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Hi Folks,
I am looking at data form a telecom company and developing model to predict an event ( read churn).
I am planning to develop GLM using logit link function.
The real problem I am facing in the data is - very low volume (1.6 %) of churners.
So seeking advise on the following ;
- What are the possible (bad) outcomes if I take randomised training sample, consisting just 1.6 % churners ?
- Should I weight the training sample to have a event rate >25% ?
- Any other technique to address problem of such small event rate.
Regards,
HV
Tags: Data, Event, Logistic, Low, Model, Rate, Regression, Sampling, Weighting
HV,
Please see a paper by Gary King & Langche Zeng entitled "Logistic Regression in Rare Events Data".
Basile
Hi, I wish I could help in such way. I myself using the Link Model to observe and study repeated events . All events are repeated. My sampling study was "Random or Causality" for drawing winning lottery numbers. The term Regression is some how a slow process of continuity of events, regarding THE MODEL THAT is used. I only observed activities of all Celestial Bodies that caused things to happen the way they happened. I may use mathematical model for regression. can it be manipulated? I want to know. Please I am open for suggestion or critics. I am very sorry for any disappointment from my reply.
Thanks Ratheen !!
I am trying the other option.
Well just to share , this is the second time I am making such a model.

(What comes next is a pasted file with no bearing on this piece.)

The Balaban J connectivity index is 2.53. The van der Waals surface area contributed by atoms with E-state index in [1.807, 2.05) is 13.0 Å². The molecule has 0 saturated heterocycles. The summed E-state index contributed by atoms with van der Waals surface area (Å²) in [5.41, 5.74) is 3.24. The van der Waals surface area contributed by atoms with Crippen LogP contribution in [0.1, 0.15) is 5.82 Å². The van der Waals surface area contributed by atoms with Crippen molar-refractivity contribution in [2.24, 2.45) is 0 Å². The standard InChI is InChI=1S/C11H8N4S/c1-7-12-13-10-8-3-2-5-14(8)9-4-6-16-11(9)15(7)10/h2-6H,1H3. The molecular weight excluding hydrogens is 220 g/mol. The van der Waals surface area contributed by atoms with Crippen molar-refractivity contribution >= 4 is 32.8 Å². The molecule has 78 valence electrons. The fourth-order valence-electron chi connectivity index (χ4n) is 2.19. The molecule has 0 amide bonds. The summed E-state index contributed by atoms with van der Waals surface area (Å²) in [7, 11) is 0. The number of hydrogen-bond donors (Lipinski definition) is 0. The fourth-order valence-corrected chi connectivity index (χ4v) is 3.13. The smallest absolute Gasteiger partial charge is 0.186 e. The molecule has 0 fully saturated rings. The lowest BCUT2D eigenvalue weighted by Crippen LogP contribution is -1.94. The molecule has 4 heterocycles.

The disadvantage of such a model ( with rare event and oversample events ) is , once you use the model to score a population > sample size, the lifts drop dramatically. At some time , worse than random.
Have used several alternative models including Genetic Algorithm as well, but with limited help to overcome such issue.
Regards,
HS
Hi,
Your problem description makes me think about the use of Penalized Likelihood Method (e.g. Firth's method). Please refer to the following link for details.
http://www.statisticalhorizons.com/logistic-regression-for-rare-events
Hope this should be helpful.
thanks,
Sulabh Dube
Just one more point to add: No matter whatever method you use (Traditional Statistical Algorithms Or Machine Learning), equivalent approach would exist (e.g. In Machine Learning, the objective function can be severely penalized for missclassifying the EVENTS=1, when compared to non-EVENTS)
Applied predictive modelling by Max Kuhn. Kjell Johnson has a chapter talking about remedies for severe class imbalanced case. It provides a lot of ways to try regarding to how sampling.
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